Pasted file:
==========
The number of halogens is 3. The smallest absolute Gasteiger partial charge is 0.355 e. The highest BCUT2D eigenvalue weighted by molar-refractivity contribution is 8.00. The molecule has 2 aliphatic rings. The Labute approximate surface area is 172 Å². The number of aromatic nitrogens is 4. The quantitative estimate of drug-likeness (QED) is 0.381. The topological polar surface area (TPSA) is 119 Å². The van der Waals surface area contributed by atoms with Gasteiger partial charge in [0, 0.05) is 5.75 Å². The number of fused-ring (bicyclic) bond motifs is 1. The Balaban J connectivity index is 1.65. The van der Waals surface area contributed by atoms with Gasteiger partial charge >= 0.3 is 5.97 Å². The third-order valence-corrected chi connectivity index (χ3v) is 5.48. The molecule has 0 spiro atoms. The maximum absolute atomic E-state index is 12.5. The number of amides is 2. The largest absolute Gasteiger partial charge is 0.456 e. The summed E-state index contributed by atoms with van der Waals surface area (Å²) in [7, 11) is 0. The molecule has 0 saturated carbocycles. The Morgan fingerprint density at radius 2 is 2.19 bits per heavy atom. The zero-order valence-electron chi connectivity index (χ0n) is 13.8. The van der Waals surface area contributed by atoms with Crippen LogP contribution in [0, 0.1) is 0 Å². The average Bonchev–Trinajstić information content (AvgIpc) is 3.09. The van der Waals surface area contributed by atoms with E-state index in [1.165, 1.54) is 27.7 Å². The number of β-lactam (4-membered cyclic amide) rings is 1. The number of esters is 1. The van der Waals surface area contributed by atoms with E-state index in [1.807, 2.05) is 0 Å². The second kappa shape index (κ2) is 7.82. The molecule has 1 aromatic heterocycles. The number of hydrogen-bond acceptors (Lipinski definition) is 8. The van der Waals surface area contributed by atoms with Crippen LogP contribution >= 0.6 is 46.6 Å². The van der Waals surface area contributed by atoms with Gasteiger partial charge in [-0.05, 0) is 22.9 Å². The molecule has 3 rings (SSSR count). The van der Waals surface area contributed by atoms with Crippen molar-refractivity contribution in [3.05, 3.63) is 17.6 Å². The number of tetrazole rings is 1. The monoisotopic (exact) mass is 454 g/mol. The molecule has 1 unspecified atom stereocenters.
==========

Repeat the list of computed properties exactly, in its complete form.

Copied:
The number of halogens is 3. The smallest absolute Gasteiger partial charge is 0.355 e. The highest BCUT2D eigenvalue weighted by molar-refractivity contribution is 8.00. The molecule has 2 aliphatic rings. The Labute approximate surface area is 172 Å². The number of aromatic nitrogens is 4. The quantitative estimate of drug-likeness (QED) is 0.381. The topological polar surface area (TPSA) is 119 Å². The van der Waals surface area contributed by atoms with Gasteiger partial charge in [0, 0.05) is 5.75 Å². The number of fused-ring (bicyclic) bond motifs is 1. The Balaban J connectivity index is 1.65. The van der Waals surface area contributed by atoms with Gasteiger partial charge >= 0.3 is 5.97 Å². The third-order valence-corrected chi connectivity index (χ3v) is 5.48. The molecule has 0 spiro atoms. The maximum absolute atomic E-state index is 12.5. The number of amides is 2. The largest absolute Gasteiger partial charge is 0.456 e. The summed E-state index contributed by atoms with van der Waals surface area (Å²) in [7, 11) is 0. The molecule has 0 saturated carbocycles. The Morgan fingerprint density at radius 2 is 2.19 bits per heavy atom. The zero-order valence-electron chi connectivity index (χ0n) is 13.8. The van der Waals surface area contributed by atoms with Crippen LogP contribution in [0, 0.1) is 0 Å². The average Bonchev–Trinajstić information content (AvgIpc) is 3.09. The van der Waals surface area contributed by atoms with E-state index in [1.165, 1.54) is 27.7 Å². The number of β-lactam (4-membered cyclic amide) rings is 1. The number of esters is 1. The van der Waals surface area contributed by atoms with E-state index in [1.807, 2.05) is 0 Å². The second kappa shape index (κ2) is 7.82. The molecule has 1 aromatic heterocycles. The number of hydrogen-bond acceptors (Lipinski definition) is 8. The van der Waals surface area contributed by atoms with Crippen LogP contribution >= 0.6 is 46.6 Å². The van der Waals surface area contributed by atoms with Gasteiger partial charge in [-0.05, 0) is 22.9 Å². The molecule has 3 rings (SSSR count). The van der Waals surface area contributed by atoms with Crippen molar-refractivity contribution in [3.05, 3.63) is 17.6 Å². The number of tetrazole rings is 1. The monoisotopic (exact) mass is 454 g/mol. The molecule has 1 unspecified atom stereocenters.